T.Y.E Proved Himself A Star On Friday.

The Dallas Rapper Offered Up A Stunning Display During The Headlining Set At His Stacked Album Release Show At Club Dada On Friday Night.

All photos by Breanna Loose.

There’s a case to be made that Big Tuck’s “Southside Da Realist” is Dallas’ single-greatest rap song of all-time. It’s a vital, uniquely Dallas-sounding track, and the argument for its place atop the mountain gets made whenever a DJ in town drops it within a rap set; no other song from the region is as capable of igniting a crowd as immediately as is Tuck’s 2004 boast about the Dallas neighborhood from which he sprang.

But even those instances can’t compare to watching the iconic Dirty South Rydaz member perform the song live. Seeing that is an almost otherworldly experience. People straight lose their shit, shouting along to each word of the track like their lives depend on it, with their eyelids clenched shut and their arms thrust skyward. It’s a sight to behold.

It was on Friday night, certainly, as it kicked off the Dallas rap legend’s three-song set — he also performed “Not A Stain On Me” and “Tussle” — as he played main support at the up-and-coming Dallas rapper T.Y.E’s album release show at Club Dada in Deep Ellum on Friday night. It was, quite simply, an incredible moment.

And, poor T.Y.E., he had to follow it. What a burden that could’ve been.

No matter, though. T.Y.E, the notably bipolar Carter High School basketball player turned Abilene Christian University-trained opera singer turned versatile rapper, refused to wilt during his moment in the spotlight on this night that had been put together to celebrate the release of his debut album, 32, for which, it’s worth noting, he contributes his own singing and beats. (Full disclosure: Central Track organized and co-presented the show along with T.Y.E’s record label, POW Recordings.)

He had plenty of reason to be confident: Heading into Friday’s show, the young Oak Cliff-sprung rapper had already received cosigns from The Fader, Spin and the Dallas Observer, among others. Still, while his charisma had long been on display through his music video collaborations with Dallas videographer Dance Dailey, this was, for all intents and purposes, his first formal, full-set performance in his hometown.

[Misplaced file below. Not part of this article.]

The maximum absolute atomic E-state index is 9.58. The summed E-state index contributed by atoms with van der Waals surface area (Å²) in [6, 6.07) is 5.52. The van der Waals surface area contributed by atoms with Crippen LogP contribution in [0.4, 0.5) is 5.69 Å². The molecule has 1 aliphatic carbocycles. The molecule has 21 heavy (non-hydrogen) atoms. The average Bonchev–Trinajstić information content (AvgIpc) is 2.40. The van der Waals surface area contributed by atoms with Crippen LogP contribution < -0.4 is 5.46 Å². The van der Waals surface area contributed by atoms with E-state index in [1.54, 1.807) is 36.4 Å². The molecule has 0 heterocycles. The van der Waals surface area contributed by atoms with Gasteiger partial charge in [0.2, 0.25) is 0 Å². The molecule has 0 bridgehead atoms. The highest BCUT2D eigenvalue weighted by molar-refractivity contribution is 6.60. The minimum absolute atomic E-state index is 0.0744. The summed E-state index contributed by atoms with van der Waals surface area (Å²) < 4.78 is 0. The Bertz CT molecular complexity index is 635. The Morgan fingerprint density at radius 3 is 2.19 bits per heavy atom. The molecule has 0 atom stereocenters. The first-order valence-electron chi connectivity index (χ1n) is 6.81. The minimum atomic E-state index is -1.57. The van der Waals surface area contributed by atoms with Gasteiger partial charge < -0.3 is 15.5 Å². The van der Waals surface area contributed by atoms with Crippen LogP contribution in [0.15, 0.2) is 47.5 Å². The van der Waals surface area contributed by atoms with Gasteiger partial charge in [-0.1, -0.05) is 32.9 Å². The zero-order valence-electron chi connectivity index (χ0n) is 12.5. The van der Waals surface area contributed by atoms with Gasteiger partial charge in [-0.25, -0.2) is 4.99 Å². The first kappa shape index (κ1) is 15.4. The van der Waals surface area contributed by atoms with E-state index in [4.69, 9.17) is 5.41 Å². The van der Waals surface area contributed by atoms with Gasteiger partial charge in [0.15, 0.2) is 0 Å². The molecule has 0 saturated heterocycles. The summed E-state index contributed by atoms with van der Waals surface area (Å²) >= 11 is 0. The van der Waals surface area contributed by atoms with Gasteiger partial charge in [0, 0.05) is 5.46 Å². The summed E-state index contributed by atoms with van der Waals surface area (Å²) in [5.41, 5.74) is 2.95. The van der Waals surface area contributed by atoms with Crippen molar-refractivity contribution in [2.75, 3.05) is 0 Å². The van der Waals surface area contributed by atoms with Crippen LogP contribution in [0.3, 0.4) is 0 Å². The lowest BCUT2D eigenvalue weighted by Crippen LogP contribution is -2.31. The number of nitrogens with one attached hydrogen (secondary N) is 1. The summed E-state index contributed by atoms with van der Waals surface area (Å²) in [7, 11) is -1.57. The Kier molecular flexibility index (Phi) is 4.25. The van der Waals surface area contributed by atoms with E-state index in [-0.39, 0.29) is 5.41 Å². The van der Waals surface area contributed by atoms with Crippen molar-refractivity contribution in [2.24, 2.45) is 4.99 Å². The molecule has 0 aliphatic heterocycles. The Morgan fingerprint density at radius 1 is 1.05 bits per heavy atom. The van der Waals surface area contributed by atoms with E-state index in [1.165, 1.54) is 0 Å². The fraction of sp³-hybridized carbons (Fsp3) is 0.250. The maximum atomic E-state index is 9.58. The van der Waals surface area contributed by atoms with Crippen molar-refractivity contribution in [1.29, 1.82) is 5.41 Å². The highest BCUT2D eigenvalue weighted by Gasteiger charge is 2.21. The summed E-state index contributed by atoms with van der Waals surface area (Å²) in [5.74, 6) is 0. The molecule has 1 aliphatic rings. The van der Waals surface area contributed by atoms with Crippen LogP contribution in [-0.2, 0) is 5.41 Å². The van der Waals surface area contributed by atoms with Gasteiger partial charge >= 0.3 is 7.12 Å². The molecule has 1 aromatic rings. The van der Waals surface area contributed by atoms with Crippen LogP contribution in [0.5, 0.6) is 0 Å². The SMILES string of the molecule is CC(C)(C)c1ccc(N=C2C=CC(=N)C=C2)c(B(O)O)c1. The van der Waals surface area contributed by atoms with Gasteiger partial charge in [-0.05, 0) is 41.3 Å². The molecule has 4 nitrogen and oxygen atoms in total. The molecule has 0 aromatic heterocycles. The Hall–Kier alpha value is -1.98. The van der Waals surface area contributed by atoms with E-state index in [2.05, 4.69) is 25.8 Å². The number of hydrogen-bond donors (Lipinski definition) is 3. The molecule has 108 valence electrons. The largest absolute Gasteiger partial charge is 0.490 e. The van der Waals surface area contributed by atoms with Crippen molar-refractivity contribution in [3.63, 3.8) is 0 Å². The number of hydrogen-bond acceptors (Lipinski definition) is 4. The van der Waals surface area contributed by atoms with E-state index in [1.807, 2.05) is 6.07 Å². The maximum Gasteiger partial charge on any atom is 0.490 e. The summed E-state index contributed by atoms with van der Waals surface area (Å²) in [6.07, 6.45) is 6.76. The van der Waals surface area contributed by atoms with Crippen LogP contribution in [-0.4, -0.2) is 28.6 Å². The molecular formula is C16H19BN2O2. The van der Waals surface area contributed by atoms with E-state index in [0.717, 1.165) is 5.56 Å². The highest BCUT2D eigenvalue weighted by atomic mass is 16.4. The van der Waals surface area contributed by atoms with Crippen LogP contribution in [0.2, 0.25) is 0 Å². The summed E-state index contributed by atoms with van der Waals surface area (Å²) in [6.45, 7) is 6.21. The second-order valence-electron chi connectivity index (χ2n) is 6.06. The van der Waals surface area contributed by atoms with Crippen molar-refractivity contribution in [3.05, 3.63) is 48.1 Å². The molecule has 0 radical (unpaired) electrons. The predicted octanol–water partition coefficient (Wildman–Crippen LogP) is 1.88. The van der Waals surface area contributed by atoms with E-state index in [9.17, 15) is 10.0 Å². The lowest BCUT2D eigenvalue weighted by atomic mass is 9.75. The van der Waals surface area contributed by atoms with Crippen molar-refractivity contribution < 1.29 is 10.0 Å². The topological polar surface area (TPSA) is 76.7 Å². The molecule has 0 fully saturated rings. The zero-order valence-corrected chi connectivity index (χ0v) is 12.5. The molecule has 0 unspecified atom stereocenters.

Within seconds of starting his set while sitting on a chair position front-and-center on the Dada stage, though, T.Y.E proved himself a compelling live performer, too. His performance was alternately introspective and rowdy, dreamy and aggressive. And his crowd, with all of 24 hours to familiarize itself with his songs before T.Y.E took the stage, was lockstep with him throughout his almost 45-minute offering, bouncing along to his beats, following his dance leads and his vocal directions all set long.

It was, in no uncertain terms, a star-making turn. His years spent studying opera seem to have paid off: Most rappers take years to develop the kind of confidence that T.Y.E showed on stage during this night. It’s worth noting, though, that his was not a cocky assuredness, but an affable one; it helped that, at one point, he brought his mother out on stage with him as he performed the song “Mary Kay, Pontiac”, the song he released as an homage to her on Mother’s Day earlier this year.

That was a special moment within a special performance that came at the tail-end of a special night from start to finish — one that no one in the room was ready to see end.

Earlier in the evening, the stage for T.Y.E’s offering had been set by impressive offerings from a slew of other members of the latest crop of Dallas’ rappers to watch. Opening the night, the three-piece YTMBG immediately turned things up in the room with a raucous offering that turned heads throughout the Dada show space. Later, three of T.Y.E’s most talented contemporaries — G.U.N., Devy Stonez and Curtis Mayz — impressed with their own lyrical dexterity and versatile flows that demanded this audience’s attention and opened eyes in the process.

DJ Bemyfriend, meanwhile, kept the room rocking all night long with clever song selections and his sly prodding of various performers to play the songs that he knew would get the crowd moving. Then there was Mel from The Outfit, TX, who made a surprise appearance as the night’s master of ceremonies and playfully teased the crowd into properly honoring those who would appear alongside him onstage. And, of course, there was Tuck’s own offering, which seemed to justify to everyone in the room that this up-and-coming class of rappers indeed merits the attention it’s currently receiving.

More than just a celebration of T.Y.E’s arrival on the scene, the entire night felt like a proper celebration of Dallas hip-hop’s past and future alike.

And, following Friday’s display, it’s now clear: In the hands of T.Y.E and his contemporaries, Dallas’ hip-hop future is remarkably bright.

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